• Detect the issue as quickly as possible (compile-time being the best option)
  • Don't break anything until the issue is fixed

For many things, you can use language features or the type system to carry compile-time information about what properties have been verified. This is both extremely fast (no run-time penalty) and detects errors at compile-time. Most of my verifications are in this category, for instance.

If your language does not support compile-time verification for what you're doing (which, in modern languages, is quite rare), add a run-time assertion.

Only if the failure of your code could not possibly have adverse consequences beyond an easily detected and innocuous bug, and you expect that code to be called extremely often, and the verification is not a natural part of the function code anyway, you may leave the verifications out. sqrt would probably be here.

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I always use the simple scheme : UI and simple code to call methods (Validate UI parameters) -> Methods (validates not UI parameters) -> Additional Functions (they don't validate anything)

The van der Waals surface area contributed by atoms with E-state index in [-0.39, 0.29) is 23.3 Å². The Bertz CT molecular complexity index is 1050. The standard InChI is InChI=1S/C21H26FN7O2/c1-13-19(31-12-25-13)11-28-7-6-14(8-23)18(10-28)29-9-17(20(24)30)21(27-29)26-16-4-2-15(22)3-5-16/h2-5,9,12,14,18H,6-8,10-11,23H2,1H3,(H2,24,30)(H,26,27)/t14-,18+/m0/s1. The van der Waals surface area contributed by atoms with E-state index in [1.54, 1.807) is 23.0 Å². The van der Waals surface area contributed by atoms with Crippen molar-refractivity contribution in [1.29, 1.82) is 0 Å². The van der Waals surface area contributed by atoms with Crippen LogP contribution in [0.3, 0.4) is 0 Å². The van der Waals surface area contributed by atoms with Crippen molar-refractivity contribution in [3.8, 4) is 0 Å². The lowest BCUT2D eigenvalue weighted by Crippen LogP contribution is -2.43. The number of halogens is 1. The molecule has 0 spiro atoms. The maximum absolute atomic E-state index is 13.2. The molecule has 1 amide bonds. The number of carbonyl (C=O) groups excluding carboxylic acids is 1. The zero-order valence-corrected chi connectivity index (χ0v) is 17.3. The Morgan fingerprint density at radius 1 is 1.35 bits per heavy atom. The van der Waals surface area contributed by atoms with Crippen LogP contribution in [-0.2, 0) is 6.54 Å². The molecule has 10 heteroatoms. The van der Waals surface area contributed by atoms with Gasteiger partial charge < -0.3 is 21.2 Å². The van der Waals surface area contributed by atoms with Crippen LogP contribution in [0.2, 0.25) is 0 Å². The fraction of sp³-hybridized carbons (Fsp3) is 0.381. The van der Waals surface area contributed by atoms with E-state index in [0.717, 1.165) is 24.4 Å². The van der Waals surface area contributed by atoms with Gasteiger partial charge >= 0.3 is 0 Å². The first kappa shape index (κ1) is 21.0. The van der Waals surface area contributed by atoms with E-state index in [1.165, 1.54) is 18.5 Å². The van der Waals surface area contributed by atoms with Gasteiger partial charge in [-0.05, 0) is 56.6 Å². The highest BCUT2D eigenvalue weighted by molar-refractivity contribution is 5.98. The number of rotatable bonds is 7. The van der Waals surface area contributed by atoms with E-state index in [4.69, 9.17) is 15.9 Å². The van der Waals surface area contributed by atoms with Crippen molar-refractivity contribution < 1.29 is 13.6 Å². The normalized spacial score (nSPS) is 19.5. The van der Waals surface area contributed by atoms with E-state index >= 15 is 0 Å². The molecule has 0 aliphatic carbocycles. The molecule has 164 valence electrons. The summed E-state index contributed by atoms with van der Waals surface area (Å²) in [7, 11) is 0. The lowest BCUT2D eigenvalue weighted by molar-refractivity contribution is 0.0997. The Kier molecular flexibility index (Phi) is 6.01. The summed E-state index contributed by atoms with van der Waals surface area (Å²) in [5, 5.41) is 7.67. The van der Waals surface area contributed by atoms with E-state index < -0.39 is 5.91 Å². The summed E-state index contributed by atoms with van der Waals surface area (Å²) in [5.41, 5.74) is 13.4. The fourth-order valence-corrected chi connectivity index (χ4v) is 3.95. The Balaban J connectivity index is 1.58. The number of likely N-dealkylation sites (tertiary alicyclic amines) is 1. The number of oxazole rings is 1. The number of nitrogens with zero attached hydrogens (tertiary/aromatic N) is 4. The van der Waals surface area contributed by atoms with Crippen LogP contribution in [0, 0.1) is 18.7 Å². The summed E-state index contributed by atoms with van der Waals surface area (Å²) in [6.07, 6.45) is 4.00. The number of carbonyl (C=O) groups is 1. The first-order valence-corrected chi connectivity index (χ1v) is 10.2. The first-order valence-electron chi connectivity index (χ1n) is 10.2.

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I think it depends on the application of the method, rather than implementation theory.

What I mean is: if you're building a fast math library, even though it might be used by anyone, you don't want to have runtime checks, at least not when built in 'release' mode, because speed is the judging criterion. You might implement checks in a 'debug' mode, using assertions because you want the behavior to be consistent between modes. Of course, you want to document that kind of behavior very well, so the users of your library (even if it's you in three months!) knows what checks they should be doing.